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Tue Feb 12, 2013, 06:16 AM

Dogs understand human perspective, say researchers

http://www.bbc.co.uk/news/education-21411249


Dogs can understand a human perspective, say researchers

***SNIP

Dog's understanding
It found that when the lights were turned off, dogs in a room with their human owners were much more likely to disobey and steal forbidden food.

The study says it is "unlikely that the dogs simply forgot that the human was in the room" when there was no light. Instead it seems as though the dogs were able to differentiate between when the human was unable or able to see them.

The experiments had been designed with enough variations to avoid false associations - such as dogs beginning to associate sudden darkness with someone giving them food, researchers said.

Dr Juliane Kaminski, from the University of Portsmouth's psychology department, said the study was "incredible because it implies dogs understand the human can't see them, meaning they might understand the human perspective".

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Reply Dogs understand human perspective, say researchers (Original post)
xchrom Feb 2013 OP
d_r Feb 2013 #1
Rhiannon12866 Feb 2013 #2
fozzieferocious Feb 2013 #3
LWolf Feb 2013 #4
ScreamingMeemie Feb 2013 #5
OldDem2012 Feb 2013 #6
Puzzledtraveller Feb 2013 #7
GreenStormCloud Feb 2013 #8
DreamGypsy Feb 2013 #9
nashville_brook Feb 2013 #10

Response to xchrom (Original post)

Tue Feb 12, 2013, 06:41 AM

1. well yeah

we have a labradeagle who will try to check out what is on the teable if no one is in the dining room and she thinks no one can see her

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Response to xchrom (Original post)

Tue Feb 12, 2013, 06:50 AM

2. My cocker spaniel always sat by my grandmother

She was always feeding the pup under the table...

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Response to xchrom (Original post)

Tue Feb 12, 2013, 08:50 AM

3. Duh.

These studies always make me roll my eyes. It seems like they must always be done by researchers who only spend time with animals in a lab setting. Anyone who has owned a dog knows this stuff. It saddens me that the general consensus about animals seems to always be that they're all incoherent things just designed to eat and reproduce without any intelligence. All of these studies always say the researchers were "shocked" to find out the subject could do anything beyond the most basic instinct. We've got a golden doodle who is glaringly intelligent... easily on par with an child. She's always showing her reasoning ability and understanding of cause/effect with regards to us or basic physics and the environment... even at less than 1 yr old she understood she could push a ball further under some furniture to get it to come out the other side. She knows her limits with things and instantly demands our help when what she wants is past her ability, like which doors she can jump up to push open and which ones we have to pull for her. Now I'm just waiting for her to start using sticks as tools... :-D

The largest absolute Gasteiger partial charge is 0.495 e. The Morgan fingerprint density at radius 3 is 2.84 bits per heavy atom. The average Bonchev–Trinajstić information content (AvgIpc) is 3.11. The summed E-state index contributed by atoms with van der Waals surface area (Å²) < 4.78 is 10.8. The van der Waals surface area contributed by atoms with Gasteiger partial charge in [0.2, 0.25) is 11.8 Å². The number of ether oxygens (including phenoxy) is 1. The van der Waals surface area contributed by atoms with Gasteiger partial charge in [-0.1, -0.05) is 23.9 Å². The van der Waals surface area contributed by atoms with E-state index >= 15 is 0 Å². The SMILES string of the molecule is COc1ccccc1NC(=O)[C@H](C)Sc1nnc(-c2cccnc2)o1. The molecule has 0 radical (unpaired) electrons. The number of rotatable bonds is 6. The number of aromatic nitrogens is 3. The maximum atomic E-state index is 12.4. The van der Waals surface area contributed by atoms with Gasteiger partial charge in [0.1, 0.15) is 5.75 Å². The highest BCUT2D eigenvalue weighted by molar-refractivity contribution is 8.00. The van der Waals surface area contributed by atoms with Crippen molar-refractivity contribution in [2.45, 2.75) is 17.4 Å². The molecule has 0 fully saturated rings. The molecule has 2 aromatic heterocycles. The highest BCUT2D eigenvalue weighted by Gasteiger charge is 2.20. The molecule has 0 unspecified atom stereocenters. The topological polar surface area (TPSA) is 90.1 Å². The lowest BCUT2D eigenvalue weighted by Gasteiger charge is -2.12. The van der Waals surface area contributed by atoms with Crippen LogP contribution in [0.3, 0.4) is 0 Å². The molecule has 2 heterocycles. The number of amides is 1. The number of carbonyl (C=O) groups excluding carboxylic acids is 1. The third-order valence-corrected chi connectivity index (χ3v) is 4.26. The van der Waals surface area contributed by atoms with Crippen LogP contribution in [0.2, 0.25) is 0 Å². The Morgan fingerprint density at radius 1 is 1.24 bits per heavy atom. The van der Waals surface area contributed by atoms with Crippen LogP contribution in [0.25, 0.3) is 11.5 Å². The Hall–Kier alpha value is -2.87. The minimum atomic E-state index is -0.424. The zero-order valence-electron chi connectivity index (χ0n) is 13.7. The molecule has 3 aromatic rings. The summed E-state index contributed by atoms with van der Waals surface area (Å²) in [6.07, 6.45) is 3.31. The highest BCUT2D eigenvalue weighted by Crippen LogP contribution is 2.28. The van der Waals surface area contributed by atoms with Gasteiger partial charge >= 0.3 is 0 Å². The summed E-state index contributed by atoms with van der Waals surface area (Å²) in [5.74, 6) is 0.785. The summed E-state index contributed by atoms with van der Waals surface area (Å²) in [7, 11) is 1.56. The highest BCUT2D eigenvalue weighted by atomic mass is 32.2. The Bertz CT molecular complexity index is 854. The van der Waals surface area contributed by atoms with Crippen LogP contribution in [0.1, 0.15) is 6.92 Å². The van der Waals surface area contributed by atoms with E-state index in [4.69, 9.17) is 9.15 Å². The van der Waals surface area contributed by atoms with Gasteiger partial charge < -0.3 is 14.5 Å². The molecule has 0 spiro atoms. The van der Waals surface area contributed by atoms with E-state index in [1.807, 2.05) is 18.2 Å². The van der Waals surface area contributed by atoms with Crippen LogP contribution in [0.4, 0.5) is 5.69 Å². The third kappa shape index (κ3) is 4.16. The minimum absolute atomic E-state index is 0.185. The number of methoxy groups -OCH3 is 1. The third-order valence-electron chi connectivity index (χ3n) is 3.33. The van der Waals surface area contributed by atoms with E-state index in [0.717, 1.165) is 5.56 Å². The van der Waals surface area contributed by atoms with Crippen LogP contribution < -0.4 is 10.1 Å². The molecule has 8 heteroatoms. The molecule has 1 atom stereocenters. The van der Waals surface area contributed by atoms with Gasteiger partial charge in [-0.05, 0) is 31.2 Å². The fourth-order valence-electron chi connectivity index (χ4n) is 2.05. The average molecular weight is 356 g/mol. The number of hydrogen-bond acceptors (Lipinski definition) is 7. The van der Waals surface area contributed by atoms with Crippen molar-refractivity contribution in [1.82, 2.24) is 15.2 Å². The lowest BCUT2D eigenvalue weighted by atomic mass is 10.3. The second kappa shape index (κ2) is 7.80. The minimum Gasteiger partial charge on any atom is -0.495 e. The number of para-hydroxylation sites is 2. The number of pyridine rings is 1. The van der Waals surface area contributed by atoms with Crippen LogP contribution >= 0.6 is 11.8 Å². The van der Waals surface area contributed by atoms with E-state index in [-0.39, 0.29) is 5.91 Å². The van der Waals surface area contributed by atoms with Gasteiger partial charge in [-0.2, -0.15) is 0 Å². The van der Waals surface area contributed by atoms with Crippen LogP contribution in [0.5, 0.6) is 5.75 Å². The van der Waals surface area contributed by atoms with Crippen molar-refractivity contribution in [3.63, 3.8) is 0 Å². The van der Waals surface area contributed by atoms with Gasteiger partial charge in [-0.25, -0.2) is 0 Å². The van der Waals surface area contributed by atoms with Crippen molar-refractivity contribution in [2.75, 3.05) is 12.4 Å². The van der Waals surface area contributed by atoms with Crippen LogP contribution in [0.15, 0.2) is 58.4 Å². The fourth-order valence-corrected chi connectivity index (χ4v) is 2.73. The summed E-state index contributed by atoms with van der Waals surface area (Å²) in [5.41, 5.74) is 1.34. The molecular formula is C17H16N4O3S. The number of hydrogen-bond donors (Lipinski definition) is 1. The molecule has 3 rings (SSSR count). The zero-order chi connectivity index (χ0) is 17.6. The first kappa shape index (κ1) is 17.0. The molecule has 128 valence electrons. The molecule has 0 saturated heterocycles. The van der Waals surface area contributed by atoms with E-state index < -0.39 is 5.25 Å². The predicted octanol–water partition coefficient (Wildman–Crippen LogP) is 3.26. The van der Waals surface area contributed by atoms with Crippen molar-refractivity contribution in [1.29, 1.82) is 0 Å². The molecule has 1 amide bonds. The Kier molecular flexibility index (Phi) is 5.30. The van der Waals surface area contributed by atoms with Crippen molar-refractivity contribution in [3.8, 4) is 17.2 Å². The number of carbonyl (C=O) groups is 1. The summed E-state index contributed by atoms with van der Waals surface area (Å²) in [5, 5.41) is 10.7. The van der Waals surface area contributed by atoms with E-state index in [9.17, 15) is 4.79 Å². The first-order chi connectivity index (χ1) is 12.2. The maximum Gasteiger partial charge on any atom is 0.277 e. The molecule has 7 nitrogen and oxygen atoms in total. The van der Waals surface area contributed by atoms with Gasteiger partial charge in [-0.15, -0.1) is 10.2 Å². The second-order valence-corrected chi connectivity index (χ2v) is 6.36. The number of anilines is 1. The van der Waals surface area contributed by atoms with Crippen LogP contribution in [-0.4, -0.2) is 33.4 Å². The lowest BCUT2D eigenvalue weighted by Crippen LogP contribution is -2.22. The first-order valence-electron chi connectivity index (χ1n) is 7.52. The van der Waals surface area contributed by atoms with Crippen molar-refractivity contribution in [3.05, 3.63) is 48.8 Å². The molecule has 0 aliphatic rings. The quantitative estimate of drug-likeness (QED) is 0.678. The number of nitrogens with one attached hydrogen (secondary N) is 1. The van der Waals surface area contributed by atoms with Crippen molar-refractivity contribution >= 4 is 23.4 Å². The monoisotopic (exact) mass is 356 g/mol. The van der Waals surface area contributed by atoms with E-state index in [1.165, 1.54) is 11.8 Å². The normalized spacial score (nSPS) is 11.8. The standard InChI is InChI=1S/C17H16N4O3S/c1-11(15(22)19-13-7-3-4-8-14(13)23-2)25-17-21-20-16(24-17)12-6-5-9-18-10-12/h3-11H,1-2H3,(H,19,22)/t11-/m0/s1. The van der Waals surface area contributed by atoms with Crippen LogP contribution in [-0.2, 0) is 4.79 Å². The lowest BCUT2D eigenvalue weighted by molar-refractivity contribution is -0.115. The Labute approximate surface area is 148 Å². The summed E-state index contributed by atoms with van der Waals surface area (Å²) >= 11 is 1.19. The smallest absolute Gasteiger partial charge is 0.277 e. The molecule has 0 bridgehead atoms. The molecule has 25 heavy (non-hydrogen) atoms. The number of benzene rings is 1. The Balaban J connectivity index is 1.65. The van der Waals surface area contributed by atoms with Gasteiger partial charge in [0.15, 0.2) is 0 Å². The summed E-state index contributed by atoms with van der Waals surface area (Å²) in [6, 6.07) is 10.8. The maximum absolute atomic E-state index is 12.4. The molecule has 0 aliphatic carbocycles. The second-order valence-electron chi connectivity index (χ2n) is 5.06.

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Response to xchrom (Original post)

Tue Feb 12, 2013, 09:00 AM

4. Dogs understand a great deal

about humans, and a great deal that humans don't.

Anyone who's ever been loved by a dog knows this.

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Response to xchrom (Original post)

Tue Feb 12, 2013, 09:03 AM

5. Shocking...

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Response to xchrom (Original post)

Tue Feb 12, 2013, 09:04 AM

6. I call our dog "The Phantom" because we NEVER catch him doing what he shouldn't be doing.....

...but we definitely know when he's done it.

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Response to xchrom (Original post)

Tue Feb 12, 2013, 09:19 AM

7. I don't think the correlation is correct

It is more likely dogs learned what works, not what humans are thinking. If a dog was successful at being undetected when getting into something it is not supposed to then chastised when they are caught in different circumstances i.e when the lights are on then a dog will "learn" that it is able to steal food in the dark. I think that also it will learn to watch the owners actions only because they are connected to the dogs intentions. Simple conditionion, no breakthrough here.

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Response to xchrom (Original post)

Tue Feb 12, 2013, 10:02 AM

8. Andif the same experiment were done with cats?

They would discover - cat's don't care. Cat will eat forbidden food anyway, even if humans can see.

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Response to xchrom (Original post)

Tue Feb 12, 2013, 11:20 AM

9. Some more discussion on the research is available ...

...from the Animal Cognition journal site: http://link.springer.com/article/10.1007%2Fs10071-012-0579-6

To read the first 2 pages, click on Look Inside. For more, you'd have to buy the paper from the publication.

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Response to xchrom (Original post)

Tue Feb 12, 2013, 11:52 PM

10. predators tend to be good at exploiting weakness.

sneaky bastages.

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